Sun08022015

News

E. coli found in Los Altos water indicated breach, but only low risk

E. coli found in Los Altos water indicated breach, but only low risk


Courtesy of Microbe World
Colorized low-temperature electron micrograph of a cluster of E. coli bacteria

When E. coli and other bacteria were discovered in some Los Altos water last week, officials from the local water supplier, California Water...

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Schools

BCS hosts Stretch to Kindergarten program for underserved youth

BCS hosts Stretch to Kindergarten program for underserved youth


Traci Newell/Town Crier
The six-week, tuition-free Stretch to Kindergarten program, hosted at Bullis Charter School, serves children who have not attended preschool. A teacher leads children in singing about the parts of a butterfly, above.

Local un...

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Community

Google car painting project calls on artists

Google car painting project calls on artists


Google self-driving car

Already known as an innovator in the tech field, Google Inc. is now moving in on the art world.

The Mountain View-based company July 11 launched the “Paint the Town” contest, a “moving art experiment” that invites Califo...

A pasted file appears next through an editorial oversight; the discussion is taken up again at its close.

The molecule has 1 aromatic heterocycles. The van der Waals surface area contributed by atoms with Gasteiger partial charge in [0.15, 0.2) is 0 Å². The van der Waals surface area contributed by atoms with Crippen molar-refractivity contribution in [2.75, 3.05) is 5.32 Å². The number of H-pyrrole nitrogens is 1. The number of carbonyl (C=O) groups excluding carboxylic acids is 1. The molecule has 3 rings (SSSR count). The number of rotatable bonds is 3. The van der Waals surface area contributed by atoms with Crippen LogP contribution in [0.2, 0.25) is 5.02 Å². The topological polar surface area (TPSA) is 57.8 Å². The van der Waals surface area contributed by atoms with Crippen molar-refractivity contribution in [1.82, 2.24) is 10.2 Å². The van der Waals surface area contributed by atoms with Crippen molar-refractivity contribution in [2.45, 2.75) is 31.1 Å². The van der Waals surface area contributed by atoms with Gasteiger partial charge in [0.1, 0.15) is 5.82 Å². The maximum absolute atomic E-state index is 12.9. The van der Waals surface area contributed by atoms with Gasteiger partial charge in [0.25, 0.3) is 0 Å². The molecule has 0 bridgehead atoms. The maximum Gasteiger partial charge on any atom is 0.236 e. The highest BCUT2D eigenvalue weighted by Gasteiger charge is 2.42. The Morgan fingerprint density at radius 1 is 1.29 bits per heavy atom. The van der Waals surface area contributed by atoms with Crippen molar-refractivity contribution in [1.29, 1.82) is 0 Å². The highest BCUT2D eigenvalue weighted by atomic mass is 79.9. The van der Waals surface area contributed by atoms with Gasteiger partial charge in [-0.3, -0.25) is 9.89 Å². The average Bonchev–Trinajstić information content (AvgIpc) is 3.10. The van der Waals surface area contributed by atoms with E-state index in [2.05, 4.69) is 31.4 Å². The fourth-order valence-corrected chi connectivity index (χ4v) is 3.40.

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Sports

Pedaling with a purpose

Pedaling with a purpose


courtesy of
Rishi Bommannan Rishi Bommannan cycled from Bates College in Maine to his home in Los Altos Hills, taking several selfies along the way. He also raised nearly $13,000 for the Livestrong Foundation, which supports cancer patients.

When R...

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Comment

The truth about coyotes: Other Voices

The Town Crier’s recent article on coyotes venturing down from the foothills in search of sustenance referenced the organization Project Coyote (“Recent coyote attacks keep residents on edge,” July 1). Do not waste your time contac...

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Special Sections

Grant Park senior program made permanent

Grant Park senior program made permanent


Photos by Alicia Castro/Town Crier
Local residents participate in an exercise class at the Grant Park Senior Center, above. Betsy Reeves, below left with Gail Enenstein, lobbied for senior programming in south Los Altos.

It all began when Betsy Reev...

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Business

New State Street rug retailer has downtown Los Altos covered

New State Street rug retailer has downtown Los Altos covered


Alicia Castro/Town Crier